Barton Dock Road, Trafford Centre, Manchester

OS 1937-61
Modern Map
Date opened/built:

Unknown, but Barton Road cycle track was completed in 1942 and Lostock Road cycle track was in use by 1936 so it’s reasonable to assume the Barton Dock Road cycle tracks were installed between those two dates.


1.59 miles (2.57kms).


9ft (2.74m).

Adjoining footway:

Yes, but often merged with cycle track.

Road type:

Urban arterial road.


Modern asphalt, red in parts especially near the Kellogg’s factory. Tracks resurfaced and look modern near the Trafford Centre.

Both sides of road:


Adjacent to social housing:


Period mapping:

OS 1:10,000, surveyed 1952, published 1956. Map features hatching similar to Lostock Road, Urmston, which had period cycle tracks on both sides of the road. Barton Road (half of which has same hatchings, and a period-looking cycle track on the ground in the same position as the hatchings) is an extension of Lostock Road.

OpenCycleMap status: Marked as cycleway both sides of road; footway not marked.


Period mapping.

Cycle track in use on Barton Dock Road, 1970s. Photo by Mike Ashworth.

Today’s Trafford Centre shopping mall was built on part of Trafford Park, the first planned industrial estate in the world. Three miles southwest of Manchester city centre, the former deer park played a pivotal role in WWII — aircraft engines were built here — and it was also the site chosen for factories from the likes of Ford and Kelloggs.

Trafford Park was once owned by one of the region’s oldest and richest families, the de Traffords. They sold their land for development at the end of 19th century following the construction of the Manchester Ship Canal which attracted industry to the outskirts of their deer park and within sight of Trafford Hall.

Barton Dock Road.

The park was bought in 1896 by the London-based company promoter — and fraudster — Ernest Terah Hooley. He set about creating the world’s first industrial estate — also to include a racetrack, exclusive housing and a cycle factory — but his shady dealings in the mid-1890s bicycle boom and the nascent automotive trade caught up with him and forced his departure from his role as chair of Trafford Park Estates Ltd.

The company nevertheless later prospered, with plots sold to numerous expanding businesses, including American company Westinghouse Electric which formed a British subsidiary — British Westinghouse Electric Company – in 1899 and was making turbines and electric generators in a Trafford Park factory by 1902. The company was bought by Vickers Company in 1919 and renamed Metropolitan-Vickers, or Metrovicks.

Ford opened a factory in Trafford Park in 1911, its first outside of the US. The company’s assembly line method — adapted from methods Henry Ford witnessed in visits to bicycle factories in the 1890s — was introduced at roughly the same time in Trafford Park as in Detroit. By 1920, before the company opened its Dagenham plant, 26,000 Ford cars were being produced each year at Trafford Park.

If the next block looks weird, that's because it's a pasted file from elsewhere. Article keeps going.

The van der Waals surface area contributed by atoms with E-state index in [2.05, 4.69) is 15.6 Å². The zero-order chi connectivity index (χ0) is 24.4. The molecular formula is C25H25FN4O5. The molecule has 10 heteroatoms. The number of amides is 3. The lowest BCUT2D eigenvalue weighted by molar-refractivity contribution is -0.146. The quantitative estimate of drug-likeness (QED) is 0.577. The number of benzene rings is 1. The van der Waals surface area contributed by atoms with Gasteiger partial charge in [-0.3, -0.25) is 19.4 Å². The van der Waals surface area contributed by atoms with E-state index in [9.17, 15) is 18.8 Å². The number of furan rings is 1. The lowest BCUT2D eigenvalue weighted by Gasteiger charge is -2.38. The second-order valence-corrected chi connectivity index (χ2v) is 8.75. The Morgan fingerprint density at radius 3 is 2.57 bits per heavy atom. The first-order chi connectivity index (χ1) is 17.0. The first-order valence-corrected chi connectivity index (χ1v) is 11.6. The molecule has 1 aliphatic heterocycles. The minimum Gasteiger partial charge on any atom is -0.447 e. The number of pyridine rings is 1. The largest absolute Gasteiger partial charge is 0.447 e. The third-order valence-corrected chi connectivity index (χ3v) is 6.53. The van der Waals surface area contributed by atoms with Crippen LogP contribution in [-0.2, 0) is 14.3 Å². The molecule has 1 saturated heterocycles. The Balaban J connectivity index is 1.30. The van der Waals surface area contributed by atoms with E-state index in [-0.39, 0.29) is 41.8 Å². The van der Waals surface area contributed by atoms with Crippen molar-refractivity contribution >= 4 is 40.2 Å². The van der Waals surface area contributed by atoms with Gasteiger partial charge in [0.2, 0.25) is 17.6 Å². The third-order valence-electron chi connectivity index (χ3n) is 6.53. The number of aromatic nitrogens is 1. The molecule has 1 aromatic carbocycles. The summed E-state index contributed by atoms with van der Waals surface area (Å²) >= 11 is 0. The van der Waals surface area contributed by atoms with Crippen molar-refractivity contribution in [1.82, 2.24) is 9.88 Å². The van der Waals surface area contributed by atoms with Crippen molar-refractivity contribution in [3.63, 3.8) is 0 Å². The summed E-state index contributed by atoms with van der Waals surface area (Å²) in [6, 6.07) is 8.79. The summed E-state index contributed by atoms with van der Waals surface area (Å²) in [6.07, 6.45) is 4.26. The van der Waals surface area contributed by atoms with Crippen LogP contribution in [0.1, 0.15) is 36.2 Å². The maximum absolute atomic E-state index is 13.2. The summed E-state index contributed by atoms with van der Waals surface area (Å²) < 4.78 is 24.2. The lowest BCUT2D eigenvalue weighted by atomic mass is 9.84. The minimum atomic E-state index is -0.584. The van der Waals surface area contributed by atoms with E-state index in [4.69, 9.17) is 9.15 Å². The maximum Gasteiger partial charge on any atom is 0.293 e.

Kellogg’s moved into the park in 1938; its production facility is still there.

Today, there are still tracks close to what is now the Trafford Centre.

During WWII almost all of the 400 or so factories on Trafford Park were devoted to the war effort. By 1945, 75,000 workers were commuting to the estate daily, many of them on bicycles, and it’s likely the cycle tracks on Barton Dock Road were well used.

In the 1930s, Manchester was at the centre of one of the most densely populated areas in the world. According to the 1921 census, ten million people lived within a 50-mile radius of Trafford Park. There was a daily mass movement of people to and from Trafford Park, requiring efficient public transport as well as cycle tracks. The estate had its own tramway by the beginning of the 20th Century and there were also many bus services. A survey conducted in 1962 showed that nearly 300 buses left Trafford Park each evening.

Rolls-Royce Merlin engines — used to power both the Spitfire fighter and the Lancaster bomber — were built under licence on the estate by Ford. The 17,316 workers employed in a new Ford factory, opened in 1941, had produced 34,000 engines by the end of the war.

There was a steady decline in worker numbers following the war with many of the factories lying dormant and the estate in need of redevelopment. The workforce had fallen to 15,000 by 1976. A portion of Trafford Park became the Trafford Centre following the creation of the Trafford Park Urban Development Corporation in 1987 and the body steadily reversed the estate’s decline.


Explore the tracks